Tuesday, June 18, 2024

Interest rates on hold again

The Reserve Bank of Australia (RBA) has left interest rates on hold, with its cash rate target remaining at 4.1%.

This follows last month’s pause after interest rates had been increased by 4 percentage points since May 2022.

“The higher interest rates are working to establish a more sustainable balance between supply and demand in the economy and will continue to do so,” says RBA Governor Philip Lowe.

“In light of this and the uncertainty surrounding the economic outlook, the Board again decided to hold interest rates steady this month. This will provide further time to assess the impact of the increase in interest rates to date and the economic outlook.”

Commenting on the decision, CreditorWatch Chief Economist Anneke Thompson says: “A better-than-expected inflation rate over the June quarter, as well as slowing retail sales growth points to cooling economic conditions.

“And while the unemployment rate is still at record low levels, the forward indicators of employment conditions all point to a much tighter jobs market going forward.

“These forward indicators include SEEK jobs vacancy data for June 2023, which are down 22.1% compared to the year prior.

“In addition, NAB’s Monthly Business survey shows capacity utilisation is down to 83.5%, which is the lowest read since April 2022. Capacity utilisation is a very good leading indicator of the unemployment rate, and falling utilisation typically means a higher unemployment rate in three to six months’ time.

“In a further sign of increasingly cooling economic activity, B2B trade payment defaults, as measured in CreditorWatch’s June Business Risk Index (BRI), was at record high levels and around 50% higher than this time last year. This means a record number of late payment defaults were lodged by one business against another, highlighting just how tight cash flow is for some companies.

“It appears that savings levels of both consumers and businesses are now having a considerable impact on consumers’ ability to spend on discretionary items and for some businesses to be able to pay their bills on time.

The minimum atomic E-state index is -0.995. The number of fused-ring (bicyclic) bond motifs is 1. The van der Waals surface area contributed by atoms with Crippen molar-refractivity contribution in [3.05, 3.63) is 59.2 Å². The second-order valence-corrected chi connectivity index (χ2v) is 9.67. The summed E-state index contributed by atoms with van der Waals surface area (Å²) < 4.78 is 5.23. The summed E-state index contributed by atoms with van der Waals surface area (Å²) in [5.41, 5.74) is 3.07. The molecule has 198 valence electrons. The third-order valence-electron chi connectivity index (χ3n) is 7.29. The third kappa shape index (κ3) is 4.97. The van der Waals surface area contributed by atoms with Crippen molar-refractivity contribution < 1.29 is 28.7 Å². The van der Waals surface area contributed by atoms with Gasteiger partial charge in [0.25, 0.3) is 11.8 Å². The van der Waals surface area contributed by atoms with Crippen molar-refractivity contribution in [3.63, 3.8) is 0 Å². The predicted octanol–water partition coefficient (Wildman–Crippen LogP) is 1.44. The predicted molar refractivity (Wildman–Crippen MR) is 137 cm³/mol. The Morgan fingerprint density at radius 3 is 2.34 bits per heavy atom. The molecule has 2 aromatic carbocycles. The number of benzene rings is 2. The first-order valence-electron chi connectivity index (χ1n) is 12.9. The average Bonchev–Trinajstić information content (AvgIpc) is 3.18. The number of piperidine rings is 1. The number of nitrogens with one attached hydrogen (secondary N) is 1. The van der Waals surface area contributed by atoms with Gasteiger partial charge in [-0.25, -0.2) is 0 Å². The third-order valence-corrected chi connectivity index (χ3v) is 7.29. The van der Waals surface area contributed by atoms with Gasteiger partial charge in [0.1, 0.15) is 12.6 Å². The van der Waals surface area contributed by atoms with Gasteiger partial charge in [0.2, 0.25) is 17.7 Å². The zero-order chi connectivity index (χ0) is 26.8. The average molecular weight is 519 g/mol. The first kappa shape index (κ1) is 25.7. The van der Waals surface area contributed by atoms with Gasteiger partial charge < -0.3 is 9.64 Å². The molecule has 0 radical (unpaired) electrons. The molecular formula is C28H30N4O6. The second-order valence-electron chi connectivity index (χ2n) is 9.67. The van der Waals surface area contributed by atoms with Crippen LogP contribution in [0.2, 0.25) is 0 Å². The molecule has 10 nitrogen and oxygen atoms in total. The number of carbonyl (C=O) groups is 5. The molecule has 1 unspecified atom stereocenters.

“Looking forward, it’s likely we will see upwards movement in the unemployment rate over the second half of the year, which will further reduce inflationary and wages pressure.”

Welcomed by retailers

The Australian Retailers Association (ARA) welcomes the RBA’s decision but remains concerned about the ongoing economic pressure for mortgage holders and retailers.

ARA CEO Paul Zahra says the retail industry – particularly small business – is still reeling after 12 interest rate hikes since May 2022.

“We welcome this further pause of the cash rate by the RBA which will help bolster business confidence and gives us cautious optimism around whether interest rates may be lowered in the near future,” he says.

“Continued interest rate hikes have the dual effect of reducing customer spending whilst also increasing business costs – during a time where the industry is already under enormous pressure.

“The data suggests that inflation has peaked, so it’s clearly important to carefully consider the repercussions of interest rate increases on Australian mortgage holders and businesses.

“There’s a lag effect around cost-of-living pressures in retail, and the full impact of interest rate rises are yet to be felt, with many hundreds of thousands of mortgage-holders still tipped to roll off fixed rate loans this year.

“Similarly for retailers, we expect many significant leasing cost increases and other cost-of-doing-business impacts are still yet to come.”

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